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The Student News Site of Sunny Hills High School

The Accolade

The Student News Site of Sunny Hills High School

The Accolade

Sunny Hills’ hype cold toward ‘Frozen II’

In “Frozen II,” which will be released Nov. 22, the gang from the first installment is back for another adventure. This time, Elsa, Anna, Kristoff, Olaf and Sven journey far beyond the gates of Arendelle in search of answers to Elsa’s powers to manipulate ice and create snow. Image posted with permission from Disney Studios.

Let it go, let it go

Can’t hold it back anymore

Let it go, let it go

Turn away and slam the door!

Who hasn’t heard of Disney’s “Let It Go” by Idina Menzel from “Frozen,” which raked in $1.2 billion in box office ticket sales — the highest amount for an animated film? 

According to Spotify, it’s the most streamed song from a Disney animated movie with 280.5 million listens.

Six years since that movie’s initial release, it seems the House of Mickey doesn’t want to heed the advice from “Frozen’s” conflicted character Elsa, who has the ability to manipulate ice and snow.

Instead of letting go and slamming the door to its franchise, it plans to release the sequel Nov. 22 featuring the return of such cast members as Elsa, queen of Arendelle; Anna, Elsa’s sister; Olaf the snowman; Kristoff, Anna’s love interest and Sven, Kristoff’s reindeer.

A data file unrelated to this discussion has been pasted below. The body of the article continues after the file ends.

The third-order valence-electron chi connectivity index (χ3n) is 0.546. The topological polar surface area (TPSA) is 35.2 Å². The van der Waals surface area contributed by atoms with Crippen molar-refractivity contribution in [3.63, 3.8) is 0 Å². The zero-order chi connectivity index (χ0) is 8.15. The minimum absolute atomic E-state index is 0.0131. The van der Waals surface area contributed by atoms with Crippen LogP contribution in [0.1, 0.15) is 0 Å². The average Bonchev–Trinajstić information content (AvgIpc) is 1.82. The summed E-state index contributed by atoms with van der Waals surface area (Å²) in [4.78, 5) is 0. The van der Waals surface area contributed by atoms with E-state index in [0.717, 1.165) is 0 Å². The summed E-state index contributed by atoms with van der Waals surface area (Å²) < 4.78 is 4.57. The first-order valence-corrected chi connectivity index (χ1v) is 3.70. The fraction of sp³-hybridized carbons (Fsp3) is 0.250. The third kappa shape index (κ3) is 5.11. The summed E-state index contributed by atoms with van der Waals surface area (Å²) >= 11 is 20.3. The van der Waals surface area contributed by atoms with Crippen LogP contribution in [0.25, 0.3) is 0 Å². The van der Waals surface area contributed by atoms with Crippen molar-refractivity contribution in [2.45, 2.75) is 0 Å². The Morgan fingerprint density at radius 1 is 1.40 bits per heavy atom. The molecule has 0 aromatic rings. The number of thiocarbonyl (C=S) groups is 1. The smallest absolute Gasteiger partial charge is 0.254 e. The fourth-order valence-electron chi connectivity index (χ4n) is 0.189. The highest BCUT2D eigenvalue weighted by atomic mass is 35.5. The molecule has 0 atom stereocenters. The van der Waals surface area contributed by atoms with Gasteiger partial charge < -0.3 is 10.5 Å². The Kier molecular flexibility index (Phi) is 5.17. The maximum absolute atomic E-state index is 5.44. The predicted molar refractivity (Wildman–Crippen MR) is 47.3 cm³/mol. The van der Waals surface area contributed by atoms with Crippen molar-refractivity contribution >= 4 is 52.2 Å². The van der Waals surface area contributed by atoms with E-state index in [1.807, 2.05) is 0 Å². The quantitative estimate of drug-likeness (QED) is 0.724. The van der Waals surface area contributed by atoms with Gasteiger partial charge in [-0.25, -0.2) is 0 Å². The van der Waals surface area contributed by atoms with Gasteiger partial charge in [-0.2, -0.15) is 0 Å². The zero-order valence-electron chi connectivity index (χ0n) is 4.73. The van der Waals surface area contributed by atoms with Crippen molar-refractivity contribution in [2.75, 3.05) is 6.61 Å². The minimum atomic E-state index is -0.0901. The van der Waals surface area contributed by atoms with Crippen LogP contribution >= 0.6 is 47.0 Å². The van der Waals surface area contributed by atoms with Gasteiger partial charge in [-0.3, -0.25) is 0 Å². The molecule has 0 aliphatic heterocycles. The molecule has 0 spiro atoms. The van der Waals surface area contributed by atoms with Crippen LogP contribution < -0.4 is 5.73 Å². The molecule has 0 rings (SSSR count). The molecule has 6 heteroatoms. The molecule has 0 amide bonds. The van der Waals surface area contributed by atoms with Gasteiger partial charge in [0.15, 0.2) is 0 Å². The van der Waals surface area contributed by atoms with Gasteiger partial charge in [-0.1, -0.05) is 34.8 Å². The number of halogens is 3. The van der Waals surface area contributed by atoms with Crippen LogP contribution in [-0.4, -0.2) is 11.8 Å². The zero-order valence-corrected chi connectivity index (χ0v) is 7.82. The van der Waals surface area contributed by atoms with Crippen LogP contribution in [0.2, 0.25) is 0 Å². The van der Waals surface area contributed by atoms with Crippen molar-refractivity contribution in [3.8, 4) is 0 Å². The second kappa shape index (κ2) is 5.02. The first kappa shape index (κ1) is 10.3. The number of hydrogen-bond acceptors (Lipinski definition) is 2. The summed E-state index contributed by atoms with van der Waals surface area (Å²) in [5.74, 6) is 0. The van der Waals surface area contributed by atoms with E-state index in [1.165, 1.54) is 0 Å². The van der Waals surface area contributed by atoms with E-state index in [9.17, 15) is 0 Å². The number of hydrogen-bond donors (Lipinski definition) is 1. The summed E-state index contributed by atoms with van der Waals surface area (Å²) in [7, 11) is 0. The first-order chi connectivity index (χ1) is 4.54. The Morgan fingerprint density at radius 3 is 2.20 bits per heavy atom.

Some Sunny Hills students and staff aren’t as excited to watch it — at least not to the point of pre-ordering tickets to see the first few showings the night before.

AMC Dine-in Fullerton 20 on Lemon Street, for example, has three screenings at 6 p.m. Nov. 21.

Though freshman Lauren Pak is a “Frozen” fan, what she’s heard and seen about the sequel hasn’t impressed her.

“The trailer was confusing because I didn’t really know what was going on,” Pak said. “I think Disney could have done a better job on raising expectations through this trailer.”

Sophomore Andre Sagum owns an 11 inches wide by 16 inches tall color poster of the “Frozen” cast.

But, he’s never pre-ordered tickets to watch a movie, and he’s not going to start with “Frozen II.”

“I’m going to watch with my friends or girlfriend probably,”  Sagum said. “I don’t think I’m going to watch the very first day of the release though [because] I don’t see a need to watch it that quickly.”